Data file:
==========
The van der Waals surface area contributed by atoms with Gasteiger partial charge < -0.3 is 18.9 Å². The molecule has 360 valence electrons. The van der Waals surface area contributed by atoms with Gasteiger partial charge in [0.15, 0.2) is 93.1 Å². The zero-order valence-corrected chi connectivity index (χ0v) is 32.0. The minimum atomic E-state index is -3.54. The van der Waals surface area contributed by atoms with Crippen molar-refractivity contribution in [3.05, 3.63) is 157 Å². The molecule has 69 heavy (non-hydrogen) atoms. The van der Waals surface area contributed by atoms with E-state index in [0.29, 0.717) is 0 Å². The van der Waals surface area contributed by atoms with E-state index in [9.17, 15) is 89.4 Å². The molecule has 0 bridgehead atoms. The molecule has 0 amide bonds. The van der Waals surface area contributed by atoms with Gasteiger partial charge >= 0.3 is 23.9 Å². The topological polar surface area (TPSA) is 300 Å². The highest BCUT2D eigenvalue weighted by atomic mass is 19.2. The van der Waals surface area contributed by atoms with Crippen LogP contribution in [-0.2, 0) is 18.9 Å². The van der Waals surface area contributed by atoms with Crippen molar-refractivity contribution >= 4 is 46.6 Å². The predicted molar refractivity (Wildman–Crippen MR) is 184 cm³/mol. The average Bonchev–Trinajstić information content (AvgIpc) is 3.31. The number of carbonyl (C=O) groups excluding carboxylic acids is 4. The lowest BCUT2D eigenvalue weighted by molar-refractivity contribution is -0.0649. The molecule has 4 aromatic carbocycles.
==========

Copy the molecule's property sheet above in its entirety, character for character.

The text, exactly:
The van der Waals surface area contributed by atoms with Gasteiger partial charge < -0.3 is 18.9 Å². The molecule has 360 valence electrons. The van der Waals surface area contributed by atoms with Gasteiger partial charge in [0.15, 0.2) is 93.1 Å². The zero-order valence-corrected chi connectivity index (χ0v) is 32.0. The minimum atomic E-state index is -3.54. The van der Waals surface area contributed by atoms with Crippen molar-refractivity contribution in [3.05, 3.63) is 157 Å². The molecule has 69 heavy (non-hydrogen) atoms. The van der Waals surface area contributed by atoms with E-state index in [0.29, 0.717) is 0 Å². The van der Waals surface area contributed by atoms with E-state index in [9.17, 15) is 89.4 Å². The molecule has 0 bridgehead atoms. The molecule has 0 amide bonds. The van der Waals surface area contributed by atoms with Gasteiger partial charge >= 0.3 is 23.9 Å². The topological polar surface area (TPSA) is 300 Å². The highest BCUT2D eigenvalue weighted by atomic mass is 19.2. The van der Waals surface area contributed by atoms with Crippen LogP contribution in [-0.2, 0) is 18.9 Å². The van der Waals surface area contributed by atoms with Crippen molar-refractivity contribution >= 4 is 46.6 Å². The predicted molar refractivity (Wildman–Crippen MR) is 184 cm³/mol. The average Bonchev–Trinajstić information content (AvgIpc) is 3.31. The number of carbonyl (C=O) groups excluding carboxylic acids is 4. The lowest BCUT2D eigenvalue weighted by molar-refractivity contribution is -0.0649. The molecule has 4 aromatic carbocycles.